Policeman. Reality Star. Recent Ex-Boyfriend.


For many of the final two years, Sean Larkin has labored six days every week — 4 days within the gang unit of the Tulsa, Okla., police division, the place he’s an officer, and two days in New York City to movie episodes of “Live PD,” a stay actuality TV present about policing.

On Sundays, he traveled. For a lot of the autumn and winter, he’d exit to Los Angeles to see a brand new girlfriend, the singer and songwriter Lana Del Rey. He escorted her to the Grammys. He joined her on tour. But typically she got here to Tulsa, too.

Mr. Larkin, 46, who goes by Sticks, didn’t plan for this bizarre life. He likes easy issues: CrossFit, mountain biking.

He grew up the son of lively responsibility navy dad and mom, and he attributes his curiosity in regulation enforcement to his structured dwelling life and to life within the Bay Area in the course of the late ’80s and early ’90s. “That’s when criminal street gangs manifested into what they turned into,” he stated.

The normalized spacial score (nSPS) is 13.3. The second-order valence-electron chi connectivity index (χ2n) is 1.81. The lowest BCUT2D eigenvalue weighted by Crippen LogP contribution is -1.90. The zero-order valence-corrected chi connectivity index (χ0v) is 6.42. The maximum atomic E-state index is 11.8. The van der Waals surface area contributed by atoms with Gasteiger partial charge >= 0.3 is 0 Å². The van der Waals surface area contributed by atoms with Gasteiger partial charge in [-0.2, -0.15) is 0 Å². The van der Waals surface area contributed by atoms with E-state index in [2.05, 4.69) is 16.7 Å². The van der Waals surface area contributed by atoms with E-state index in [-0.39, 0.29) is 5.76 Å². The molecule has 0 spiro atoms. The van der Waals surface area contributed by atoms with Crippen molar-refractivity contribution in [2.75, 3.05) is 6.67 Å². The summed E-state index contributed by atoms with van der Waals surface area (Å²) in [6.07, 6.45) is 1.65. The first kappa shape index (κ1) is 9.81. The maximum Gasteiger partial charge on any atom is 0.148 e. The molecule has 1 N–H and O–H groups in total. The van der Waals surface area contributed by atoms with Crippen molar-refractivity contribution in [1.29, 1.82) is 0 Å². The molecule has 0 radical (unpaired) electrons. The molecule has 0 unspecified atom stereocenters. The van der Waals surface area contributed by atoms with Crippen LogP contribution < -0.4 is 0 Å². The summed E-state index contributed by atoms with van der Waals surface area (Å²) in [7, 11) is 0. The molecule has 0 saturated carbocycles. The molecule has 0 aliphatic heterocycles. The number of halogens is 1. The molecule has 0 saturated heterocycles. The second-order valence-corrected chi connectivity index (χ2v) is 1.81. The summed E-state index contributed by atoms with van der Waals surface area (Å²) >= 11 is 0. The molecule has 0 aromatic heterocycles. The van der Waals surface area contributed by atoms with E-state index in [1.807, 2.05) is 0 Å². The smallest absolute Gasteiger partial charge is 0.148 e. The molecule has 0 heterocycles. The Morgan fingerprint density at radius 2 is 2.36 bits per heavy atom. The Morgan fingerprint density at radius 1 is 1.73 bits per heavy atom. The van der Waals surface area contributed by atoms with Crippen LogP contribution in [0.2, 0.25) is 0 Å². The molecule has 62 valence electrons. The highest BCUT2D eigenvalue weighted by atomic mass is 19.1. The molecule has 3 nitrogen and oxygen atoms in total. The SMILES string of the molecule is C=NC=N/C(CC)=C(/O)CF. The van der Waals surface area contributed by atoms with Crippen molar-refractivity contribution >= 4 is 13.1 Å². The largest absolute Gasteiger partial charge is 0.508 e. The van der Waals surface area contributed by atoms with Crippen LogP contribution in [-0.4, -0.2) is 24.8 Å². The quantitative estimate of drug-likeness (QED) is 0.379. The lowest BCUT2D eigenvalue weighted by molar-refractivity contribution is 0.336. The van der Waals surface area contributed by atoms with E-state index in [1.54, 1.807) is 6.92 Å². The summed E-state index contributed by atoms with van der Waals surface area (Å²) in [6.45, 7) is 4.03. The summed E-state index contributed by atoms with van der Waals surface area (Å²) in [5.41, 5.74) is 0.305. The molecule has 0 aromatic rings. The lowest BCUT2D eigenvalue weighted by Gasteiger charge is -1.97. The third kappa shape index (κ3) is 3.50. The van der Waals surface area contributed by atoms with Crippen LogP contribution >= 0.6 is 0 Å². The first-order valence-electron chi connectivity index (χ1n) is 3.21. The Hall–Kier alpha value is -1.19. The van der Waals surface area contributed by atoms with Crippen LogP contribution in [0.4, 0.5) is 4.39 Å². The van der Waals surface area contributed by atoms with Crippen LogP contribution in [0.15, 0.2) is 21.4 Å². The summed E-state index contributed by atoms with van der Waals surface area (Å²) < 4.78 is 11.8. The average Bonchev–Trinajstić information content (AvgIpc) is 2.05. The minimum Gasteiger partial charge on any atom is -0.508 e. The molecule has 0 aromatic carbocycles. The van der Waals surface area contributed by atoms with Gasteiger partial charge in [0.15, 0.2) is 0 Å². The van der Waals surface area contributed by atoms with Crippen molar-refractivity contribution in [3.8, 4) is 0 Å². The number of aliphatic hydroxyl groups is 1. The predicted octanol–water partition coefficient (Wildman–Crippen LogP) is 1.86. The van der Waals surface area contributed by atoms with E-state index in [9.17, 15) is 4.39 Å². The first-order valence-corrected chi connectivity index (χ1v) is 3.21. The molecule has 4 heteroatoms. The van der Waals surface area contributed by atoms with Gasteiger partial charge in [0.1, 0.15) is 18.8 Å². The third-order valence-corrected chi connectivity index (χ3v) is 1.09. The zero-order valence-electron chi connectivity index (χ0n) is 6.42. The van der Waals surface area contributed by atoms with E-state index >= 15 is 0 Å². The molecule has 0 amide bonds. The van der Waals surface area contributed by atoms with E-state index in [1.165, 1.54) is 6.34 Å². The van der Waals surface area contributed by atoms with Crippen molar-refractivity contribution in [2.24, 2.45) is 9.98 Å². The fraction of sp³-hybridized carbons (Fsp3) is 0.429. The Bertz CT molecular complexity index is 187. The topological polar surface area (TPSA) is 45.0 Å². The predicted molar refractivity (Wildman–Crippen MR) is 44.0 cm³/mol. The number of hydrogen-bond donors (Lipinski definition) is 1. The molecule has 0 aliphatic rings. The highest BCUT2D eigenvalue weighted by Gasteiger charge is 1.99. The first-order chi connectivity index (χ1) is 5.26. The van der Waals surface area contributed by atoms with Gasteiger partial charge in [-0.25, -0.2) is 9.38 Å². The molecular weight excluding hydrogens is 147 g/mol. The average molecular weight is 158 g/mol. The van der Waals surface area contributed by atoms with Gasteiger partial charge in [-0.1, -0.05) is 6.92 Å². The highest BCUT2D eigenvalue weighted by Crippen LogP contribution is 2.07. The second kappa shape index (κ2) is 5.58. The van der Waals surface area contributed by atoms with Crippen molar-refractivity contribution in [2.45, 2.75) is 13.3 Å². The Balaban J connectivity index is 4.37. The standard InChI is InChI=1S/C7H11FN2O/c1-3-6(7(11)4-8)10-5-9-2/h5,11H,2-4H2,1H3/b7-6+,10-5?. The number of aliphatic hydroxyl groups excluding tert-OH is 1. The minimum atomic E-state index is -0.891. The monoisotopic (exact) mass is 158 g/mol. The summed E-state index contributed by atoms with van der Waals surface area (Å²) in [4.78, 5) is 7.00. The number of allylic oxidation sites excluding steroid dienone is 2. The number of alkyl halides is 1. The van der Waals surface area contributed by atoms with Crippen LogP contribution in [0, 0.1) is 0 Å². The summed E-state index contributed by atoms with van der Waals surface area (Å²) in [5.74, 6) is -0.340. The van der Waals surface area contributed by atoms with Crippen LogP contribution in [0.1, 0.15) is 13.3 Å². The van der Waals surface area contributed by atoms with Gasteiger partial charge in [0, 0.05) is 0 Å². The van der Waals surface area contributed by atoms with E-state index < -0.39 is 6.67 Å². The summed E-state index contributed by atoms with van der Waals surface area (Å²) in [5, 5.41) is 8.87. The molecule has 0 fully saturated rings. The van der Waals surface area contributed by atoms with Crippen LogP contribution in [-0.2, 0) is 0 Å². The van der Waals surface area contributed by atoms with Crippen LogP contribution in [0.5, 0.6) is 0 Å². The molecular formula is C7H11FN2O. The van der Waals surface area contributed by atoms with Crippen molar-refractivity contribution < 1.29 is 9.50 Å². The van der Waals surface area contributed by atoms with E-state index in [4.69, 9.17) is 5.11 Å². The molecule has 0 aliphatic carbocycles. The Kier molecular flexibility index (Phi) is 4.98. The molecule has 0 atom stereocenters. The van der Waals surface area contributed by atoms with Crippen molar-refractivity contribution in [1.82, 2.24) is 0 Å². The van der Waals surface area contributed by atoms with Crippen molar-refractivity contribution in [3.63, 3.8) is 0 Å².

He moved to Oklahoma for faculty, the place he spent two years at Rogers State University after which transferred to Langston University for evening lessons, whereas he labored full-time in the course of the day.

“I planned on just going to get a degree and then go back to the West Coast and being a cop, because I was a West Coast kid,” Mr. Larkin stated. But after he did an internship with the Tulsa Police Department, in 1997, he received employed immediately.

Nearly 10 years later, “Live PD” premiered on A&E in 2016, and the Tulsa Police Department was certainly one of six police departments that signed on.